"Gina, Look! Zgin, see? Liz-bet. See?" My grandmother was responsible for my first real encounter with a first-class relic. I remember my mother being very impressed, but it wasn't until recently that I really got a grip on the treasure that Grandma was trying to show me so earnestly, and not because of her muddled, unclear speech.
Of course, my 13-year-old sensibilities (or lack thereof) assumed she was talking about the sliver of skin, not the actual person. I was curious at the time—why would Grandma want to carry around a sliver of skin with her? Did it smell inside that little sliver case? Was that dark brown speck in the middle of it dried blood? Part of me was a bit grossed out, and it would be many years before I understood exactly what Grandma was trying to tell me. Honestly I hadn’t thought about Grandma’s relic at all over the years until this past Tuesday, the feast of St. Elizabeth Ann Seton, when Grandma’s voice came blasting out of the past as I read my Magnificat: “It’s her; she’s in there.”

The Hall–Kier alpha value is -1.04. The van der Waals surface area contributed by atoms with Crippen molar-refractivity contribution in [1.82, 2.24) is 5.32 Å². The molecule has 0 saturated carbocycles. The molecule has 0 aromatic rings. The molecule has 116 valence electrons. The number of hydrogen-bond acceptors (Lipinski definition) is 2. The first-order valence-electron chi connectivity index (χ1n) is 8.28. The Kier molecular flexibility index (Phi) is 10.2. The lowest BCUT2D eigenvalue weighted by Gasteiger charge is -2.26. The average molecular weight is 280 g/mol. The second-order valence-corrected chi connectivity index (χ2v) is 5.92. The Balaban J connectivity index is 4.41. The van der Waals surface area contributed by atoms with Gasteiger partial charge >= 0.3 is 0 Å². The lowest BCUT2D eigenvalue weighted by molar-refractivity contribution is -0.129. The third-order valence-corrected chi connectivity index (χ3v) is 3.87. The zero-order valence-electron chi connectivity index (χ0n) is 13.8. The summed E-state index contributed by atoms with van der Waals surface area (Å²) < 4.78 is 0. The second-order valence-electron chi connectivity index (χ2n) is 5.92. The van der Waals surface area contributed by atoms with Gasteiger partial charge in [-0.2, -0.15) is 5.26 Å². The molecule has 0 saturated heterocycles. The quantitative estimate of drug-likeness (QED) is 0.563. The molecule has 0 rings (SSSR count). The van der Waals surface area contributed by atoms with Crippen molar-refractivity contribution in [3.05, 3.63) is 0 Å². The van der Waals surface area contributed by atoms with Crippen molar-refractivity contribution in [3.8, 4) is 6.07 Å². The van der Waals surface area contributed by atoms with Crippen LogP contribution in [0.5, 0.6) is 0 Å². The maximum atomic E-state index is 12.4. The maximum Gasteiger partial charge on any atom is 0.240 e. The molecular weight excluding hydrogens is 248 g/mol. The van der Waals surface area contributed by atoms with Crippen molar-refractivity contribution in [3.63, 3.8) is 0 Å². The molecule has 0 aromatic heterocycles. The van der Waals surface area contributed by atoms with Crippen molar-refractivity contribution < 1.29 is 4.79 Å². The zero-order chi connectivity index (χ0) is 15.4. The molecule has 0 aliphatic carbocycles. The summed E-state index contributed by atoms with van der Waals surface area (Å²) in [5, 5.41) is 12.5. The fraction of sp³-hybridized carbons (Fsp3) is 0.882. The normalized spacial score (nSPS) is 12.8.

A relic, tiny though it may be, is a piece of a saint. To paraphrase a rather controversial contemporary figure, Christopher West, in one of his presentations on the Theology of the Body: when we say, “look at him or her”, what else is there to look at but their bodies? The body is the vessel of the soul, but the body is not just a shell. The soul isn’t the fullness of the human being apart from its body. We are a living, breathing being, BODY AND SOUL. What was once fully united death now divides, and the body remains behind in the world.
Grandma was—is right: it IS her; she IS in there.